One of New Zealand’s great bike rides: Mountain to Sea
One by one we arrived at Station Lodge in Ohakune, a small town in Tongariro National Park in the centre of New Zealand’s North Island, the evening before the start of our five day Mountain to Sea cycle ride. Station Lodge, where we had booked to stay for two nights, has a variety of accommodation for all pockets from an old station house that has dorms, single rooms all with shared facilities to newly built units that comprise one bedroom ensuite and two bedroom chalets with all mod cons. Mountain Bike Station shares the same location as Station Lodge and as the name suggests it is beside the train station about 11/2 kms from the centre of Ohakune. Both businesses are run separately, but owned by Darren & Jane, whose interest is primarily the Mountain bike business where they will plan bike routes, hire out bikes, take guided bike tours, arrange self-guided bike rides or arrange/book any other activity in the area from their Mountain Bike office.
Planning for our bike trip began months earlier to ensure dates and accommodation suited all ten participants. Accommodation is fairly sparse in some legs of this trip so one does need to book early. The average age of our group was 68+ so you can imagine the look on the face of the owner of Mountain Bike Station when we began to arrive in his car park the evening before our ride! Darren, however, was not phased nor did he show any element of surprise at our advancing years (he had seen it all before!). He greeted us warmly and proceeded to discuss with us what we wanted, where we wanted to go and when we wanted to set off the following morning. The Mountain to Sea ride is about 205kms long and can be ridden in 3-5 days – we opted to ride it in 5 days with a rest day in towards the end. Four of the five sections we had broken the ride into were grade 2 but the THIRD day was a grade 3-4, to quote Darren “it is a true mountain bike ride”. We were a group of reasonably fit “for our age” pedestrian riders and had not tackled a true mountain bike track yet… As a group we have done several bike rides spanning 4-5 days but they have always been grade 2 and comfortable. In fact we were the inaugural group that rode the Alps to Ocean ride a few years ago – another beautiful ride (NZ South Island starting at Mount Cook – 300+ kms long)
What was in store for us we asked Darren? We had read as much as one can about the third day – The Mangapurua Track from Ruatiti to the ‘Bridge to Nowhere’ but what you read is all relative to the people’s bike skills that write it. Darren was very clear it was indeed a tough ride (not sure if he was influenced by the ‘fossils’ on bikes he was talking to!), there was no cell phone coverage, it had 15 swing bridges, bluffs you needed to dismount from your bike to walk across, lots of ruts and plenty of hills. It quickly moved to a grade 4 if it rained! As a group we decided there and then to hire Darren as our guide for that day – a well spent NZ$200 + expenses between us. ….and were we so glad we did! We had already booked Mountain Bike Station – owned by Darren & his wife Jane to transport our bikes and us to the start of the first three tracks and to transfer our baggage on a daily basis from one nights accommodation to the next. With Darren’s help our gear was checked, our tyres inflated or deflated and bikes were locked away for the night. Hunger then drove us down to the road to the local watering hole, the ‘Powderkeg” for some food and drink. Early to bed for an early start the following morning. We were told Jane starts to make coffees at 830 am and it is good!
Day 1 (first ride): Ohakune Mountain Road. From Turoa ski field car park to Ohakune (17km, Grade 2)
Up and ready with coffee in hand by 0830 – and it was good! We all checked our bikes, packed our lunch, donned bike helmets and watched while Darren loaded all the bikes onto the trailer. The trailer can take up to twelve bikes and it is a smooth operation. We were leaving at 0930 and we were all raring to go. Jane drove us up the road to the Turoa ski field car park pointing out tight corners, a place to stop for an amazing view of Mount Ruapehu and some waterfalls on the way down. It was cold at the top and we were all a little nervous after driving straight up the mountain road in second gear! But this run straight down into Ohakune should only take 1/2 hour non-stop so we would warm up on the way and we would give our brakes a really good test. We did stop to see the Mangawhero Falls where Gollum catches fish in the ‘Forbidden Pool’ in Lord of the Rings. Easily missed if we did not have local knowledge.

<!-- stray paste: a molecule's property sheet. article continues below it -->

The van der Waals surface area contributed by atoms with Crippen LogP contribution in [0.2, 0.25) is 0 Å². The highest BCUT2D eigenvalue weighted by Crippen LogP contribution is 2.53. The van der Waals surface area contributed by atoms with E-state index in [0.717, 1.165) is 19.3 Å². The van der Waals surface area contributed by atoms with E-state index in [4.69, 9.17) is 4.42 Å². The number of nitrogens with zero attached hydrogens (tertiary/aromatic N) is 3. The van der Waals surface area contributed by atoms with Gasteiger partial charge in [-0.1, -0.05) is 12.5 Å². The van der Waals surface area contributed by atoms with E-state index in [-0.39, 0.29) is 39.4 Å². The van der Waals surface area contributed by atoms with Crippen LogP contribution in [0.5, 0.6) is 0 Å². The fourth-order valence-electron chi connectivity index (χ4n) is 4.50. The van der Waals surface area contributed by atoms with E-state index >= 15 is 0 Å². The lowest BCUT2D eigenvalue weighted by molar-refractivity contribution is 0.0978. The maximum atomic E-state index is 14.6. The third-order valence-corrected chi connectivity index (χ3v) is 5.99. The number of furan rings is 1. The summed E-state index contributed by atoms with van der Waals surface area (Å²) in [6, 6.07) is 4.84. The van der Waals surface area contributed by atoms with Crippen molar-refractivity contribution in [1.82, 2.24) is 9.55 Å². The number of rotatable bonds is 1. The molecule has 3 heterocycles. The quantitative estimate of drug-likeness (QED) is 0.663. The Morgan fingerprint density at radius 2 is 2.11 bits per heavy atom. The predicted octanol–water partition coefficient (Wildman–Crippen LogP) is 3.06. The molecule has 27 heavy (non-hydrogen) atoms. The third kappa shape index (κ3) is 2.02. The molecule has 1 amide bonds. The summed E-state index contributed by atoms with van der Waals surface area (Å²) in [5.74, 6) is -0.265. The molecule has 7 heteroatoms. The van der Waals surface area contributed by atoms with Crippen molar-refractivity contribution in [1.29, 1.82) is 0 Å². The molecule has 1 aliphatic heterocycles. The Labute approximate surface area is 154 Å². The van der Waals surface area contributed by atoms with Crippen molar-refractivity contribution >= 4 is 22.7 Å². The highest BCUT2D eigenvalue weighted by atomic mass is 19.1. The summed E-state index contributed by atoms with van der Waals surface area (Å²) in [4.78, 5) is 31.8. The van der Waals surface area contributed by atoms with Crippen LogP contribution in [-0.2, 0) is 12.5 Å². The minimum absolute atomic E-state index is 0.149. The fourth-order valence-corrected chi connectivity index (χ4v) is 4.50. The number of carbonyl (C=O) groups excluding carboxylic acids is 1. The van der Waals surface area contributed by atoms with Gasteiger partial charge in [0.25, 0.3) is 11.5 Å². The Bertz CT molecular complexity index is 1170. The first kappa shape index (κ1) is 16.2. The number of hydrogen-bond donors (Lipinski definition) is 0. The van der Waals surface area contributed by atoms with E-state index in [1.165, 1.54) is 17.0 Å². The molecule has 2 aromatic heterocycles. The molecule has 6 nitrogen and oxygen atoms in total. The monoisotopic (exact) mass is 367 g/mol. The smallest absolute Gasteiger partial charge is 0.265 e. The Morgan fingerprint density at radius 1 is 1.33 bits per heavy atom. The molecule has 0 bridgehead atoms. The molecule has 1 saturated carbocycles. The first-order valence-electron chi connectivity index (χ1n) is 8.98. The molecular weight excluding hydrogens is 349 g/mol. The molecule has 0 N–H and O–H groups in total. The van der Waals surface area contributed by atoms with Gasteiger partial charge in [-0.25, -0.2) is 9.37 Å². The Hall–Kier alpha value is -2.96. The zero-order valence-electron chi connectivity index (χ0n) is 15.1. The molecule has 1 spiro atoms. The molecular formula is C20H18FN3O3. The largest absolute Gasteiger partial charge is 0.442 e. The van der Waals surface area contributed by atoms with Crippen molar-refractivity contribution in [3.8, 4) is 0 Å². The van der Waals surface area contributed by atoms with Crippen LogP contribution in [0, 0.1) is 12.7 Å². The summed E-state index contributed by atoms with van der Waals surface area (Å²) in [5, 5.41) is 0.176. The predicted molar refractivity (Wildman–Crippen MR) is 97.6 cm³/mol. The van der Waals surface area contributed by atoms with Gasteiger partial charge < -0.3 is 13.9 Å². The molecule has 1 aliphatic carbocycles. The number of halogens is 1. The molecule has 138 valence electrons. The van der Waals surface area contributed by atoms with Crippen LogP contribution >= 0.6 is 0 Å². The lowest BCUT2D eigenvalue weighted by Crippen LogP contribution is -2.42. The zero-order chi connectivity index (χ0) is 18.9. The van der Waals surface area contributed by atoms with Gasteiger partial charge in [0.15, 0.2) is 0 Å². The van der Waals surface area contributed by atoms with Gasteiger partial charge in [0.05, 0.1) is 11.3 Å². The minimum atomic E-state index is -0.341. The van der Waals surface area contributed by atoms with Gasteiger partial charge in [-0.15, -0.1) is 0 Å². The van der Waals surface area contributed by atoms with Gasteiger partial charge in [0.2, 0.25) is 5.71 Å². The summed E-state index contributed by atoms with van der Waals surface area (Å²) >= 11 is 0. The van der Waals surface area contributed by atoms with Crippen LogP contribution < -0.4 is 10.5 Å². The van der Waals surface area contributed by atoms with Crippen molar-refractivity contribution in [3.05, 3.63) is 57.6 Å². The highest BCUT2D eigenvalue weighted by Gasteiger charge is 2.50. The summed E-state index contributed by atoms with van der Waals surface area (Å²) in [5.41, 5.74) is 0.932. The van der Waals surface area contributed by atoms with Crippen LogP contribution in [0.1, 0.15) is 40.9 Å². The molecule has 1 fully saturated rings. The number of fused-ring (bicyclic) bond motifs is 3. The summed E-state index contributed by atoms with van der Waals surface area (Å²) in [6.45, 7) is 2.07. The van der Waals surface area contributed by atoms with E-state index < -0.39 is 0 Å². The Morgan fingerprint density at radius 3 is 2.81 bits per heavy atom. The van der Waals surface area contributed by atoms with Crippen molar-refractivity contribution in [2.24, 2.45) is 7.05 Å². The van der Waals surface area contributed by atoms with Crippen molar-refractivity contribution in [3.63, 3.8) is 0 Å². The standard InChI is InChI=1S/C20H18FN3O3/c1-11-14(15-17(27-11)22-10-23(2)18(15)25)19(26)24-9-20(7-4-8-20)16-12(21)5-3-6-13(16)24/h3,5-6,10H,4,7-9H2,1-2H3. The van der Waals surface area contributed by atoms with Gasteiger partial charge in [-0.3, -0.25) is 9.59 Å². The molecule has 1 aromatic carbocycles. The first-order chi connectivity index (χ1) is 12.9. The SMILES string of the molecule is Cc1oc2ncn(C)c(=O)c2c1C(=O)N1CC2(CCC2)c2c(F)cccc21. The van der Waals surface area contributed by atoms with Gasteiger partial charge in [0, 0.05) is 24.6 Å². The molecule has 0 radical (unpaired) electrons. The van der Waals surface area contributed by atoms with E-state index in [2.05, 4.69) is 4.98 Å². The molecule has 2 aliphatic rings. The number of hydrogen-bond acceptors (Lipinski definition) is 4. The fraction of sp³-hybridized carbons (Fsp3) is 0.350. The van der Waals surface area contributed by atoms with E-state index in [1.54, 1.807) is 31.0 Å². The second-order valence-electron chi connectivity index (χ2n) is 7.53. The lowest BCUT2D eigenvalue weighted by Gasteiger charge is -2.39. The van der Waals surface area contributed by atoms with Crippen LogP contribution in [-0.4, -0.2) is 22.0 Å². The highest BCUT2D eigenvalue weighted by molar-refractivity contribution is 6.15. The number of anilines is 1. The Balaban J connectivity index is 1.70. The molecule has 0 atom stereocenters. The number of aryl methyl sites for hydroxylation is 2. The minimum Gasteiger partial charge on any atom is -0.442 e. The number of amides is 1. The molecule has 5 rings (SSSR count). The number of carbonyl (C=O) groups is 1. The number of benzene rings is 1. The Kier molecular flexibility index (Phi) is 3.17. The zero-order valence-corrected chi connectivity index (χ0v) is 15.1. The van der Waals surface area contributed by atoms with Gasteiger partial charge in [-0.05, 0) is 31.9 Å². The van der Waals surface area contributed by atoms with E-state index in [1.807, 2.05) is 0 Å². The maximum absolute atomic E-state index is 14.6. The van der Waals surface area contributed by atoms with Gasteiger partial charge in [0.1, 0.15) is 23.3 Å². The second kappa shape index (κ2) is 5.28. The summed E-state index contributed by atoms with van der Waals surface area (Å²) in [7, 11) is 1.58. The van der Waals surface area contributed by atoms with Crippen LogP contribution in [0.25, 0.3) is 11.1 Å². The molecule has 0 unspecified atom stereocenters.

With a 1000 meter vertical decent we all flew down – some loving it more than others. there was some rubber smells from some bike and others complained of cold and sore hands from constant brake pulling but we all made it totally elated with our first ride. If you are super fit you can choose to ride up this hill!
Day 1(second ride): Ohakune Old Coach Road (15km, Grade 2)
This ride is a very popular day ride and can include a visit to “Smash Palace” or locally called Horopito motors the scene of hundreds of wrecked cars and where the NZ film ‘Smash Palace’ was made in 1981. Darren warned us that this was not an easy Grade 2 ride. It seems there is huge variation within this grading system I could not equate an easy11 kms down hill (grade2) to an undulating gravel surface with several hills (also grade 2). Jane loaded the bikes onto the trailer again (with some muscle power from the group) as we had chosen to start the ride at Horopito and not Ohakune – more downhill that way. Again Jane pointed out where we would meet the road and a few things to look out for and where to have lunch. She even acted as our photographer!
The ‘Old Coach Road’ follows the the route of old horse drawn coaches which carried people in the early 1900’s between the two rail heads of the unfinished North Island trunk line. The track has many rocky patches from the old cobbledcoach road, two huge viaducts, one tunnel, many interpretive panels along the way, massive rimu trees, beautiful native forest and farmland.
We stopped for lunch at the old Taonui Viaduct (as suggested by Jane). The terrain of the track varied – gravel, cobbles, grass, viaducts and tar seal. Some cycled across the old Hapuawhenua (Hapu=pregnant, whenua=placenta) Viaduct from which you could see the river below that was used by Maori to bathe young Maori women after childbirth to aid recuperation during their post-natal period. We took our ride slowly as there was so much to see on the way and agreed it was a tough ride but most enjoyable. We did meet some riders that were doing it both ways! Back to Station lodge and with bikes safely locked up we had takeaway pizzas and some local NZ wine and reminisced on the events of the day…..32kms down and lots to go……